For many, 2020 was the first time they heard about a video chat app called Zoom — a not-so-little online platform that swiftly became one of the most popular options for videoconferencing in the world.
If you are still looking for a video app to fit your situation, Zoom is a streamlined contender. Let’s take a look at how it works, and if it’s a good choice to use for personal or professional video chatting.
Zoom is a videoconferencing service operating on a cloud platform that allows you to connect with others who are also using the service. It supports both video and audio-only conferencing, enabled by the mics and webcams that are on your devices (or can be purchased for more specific tasks). Zoom became a popular choice for quick videoconferencing due to its simplicity and light digital footprint, which made it easy to pick up and learn for those unfamiliar with video chatting. It’s also compatible with Windows, MacOS, iOS, Android, and Linux.
Zoom functions much like other professional video chat apps. You have an option to immediately start a conference and send invites to other Zoom users, usually through an email that includes a link to the meeting and other ID information. You can also choose to schedule a future meeting and send out invites early so that everyone can put it on their schedules and be prepared.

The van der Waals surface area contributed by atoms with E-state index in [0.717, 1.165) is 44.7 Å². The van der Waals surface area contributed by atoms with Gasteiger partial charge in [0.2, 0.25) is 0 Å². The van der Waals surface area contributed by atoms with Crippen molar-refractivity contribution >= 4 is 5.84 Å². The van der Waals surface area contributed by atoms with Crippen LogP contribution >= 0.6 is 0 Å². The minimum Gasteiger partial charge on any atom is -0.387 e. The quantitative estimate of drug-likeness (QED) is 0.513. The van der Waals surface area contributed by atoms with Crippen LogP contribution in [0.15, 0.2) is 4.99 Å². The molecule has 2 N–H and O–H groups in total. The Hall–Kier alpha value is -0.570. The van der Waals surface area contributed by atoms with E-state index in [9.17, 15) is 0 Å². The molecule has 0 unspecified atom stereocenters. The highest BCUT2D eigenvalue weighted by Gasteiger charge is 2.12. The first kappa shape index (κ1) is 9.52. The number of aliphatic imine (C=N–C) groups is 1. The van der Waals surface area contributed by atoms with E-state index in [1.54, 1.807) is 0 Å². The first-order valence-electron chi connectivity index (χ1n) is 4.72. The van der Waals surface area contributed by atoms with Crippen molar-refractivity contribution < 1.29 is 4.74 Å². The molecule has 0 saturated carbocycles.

When in a meeting, users have access to basic tools that allow them to mute or unmute themselves and turn video on or off as needed, although the host retains the greatest amount of control when it comes to organizing and muting. These meetings can function either as a one-on-one chat or to support dozens of people at once for a group discussion.
While Zoom is designed to enable a smooth video feed, the actual quality of a video call still depends primarily on the internet connection itself. Zoom only works with what you have, and considerations like Wi-Fi signals or bandwidth are still important.
Zoom has a variety of more in-depth tools to help out with specific tasks. Some of the most important include:
- A chat window for both group and individual chats while the video conference is live (with some emoji support included).
- The ability to share a desktop or an individual window when showing an example or helping someone complete a task.
- A whiteboard for drawing, annotation, brainstorming, etc.
- An indicator that someone has “raised their hand” as a way of signaling a question without needing an audio cue.
- Closed captioning with subtitles for clarification and translation solutions.
- Options for using a virtual background.
- A quick poll tool to gauge opinions or issue quick quizzes.
- A “Touch Up My Appearance” mode that can help fix unwanted looks due to webcams or other issues.
- The ability to support existing virtual conference room systems from companies like Cisco and Polycom.
- Ways to record and save a video meeting afterward as a guide or for future reference.
- Oh, and they’ve got a special display you can buy, too.
These features are available to everyone, and not locked behind any subscriptions or paywalls — although some of them may take practice to use for those who are unfamiliar.
When using a video chat service, especially for professional purposes, security is a top priority. You may have already heard about issues with “Zoom bombing” and other situations where people have been able to hack into Zoom meetings and show unwanted content or hijinks.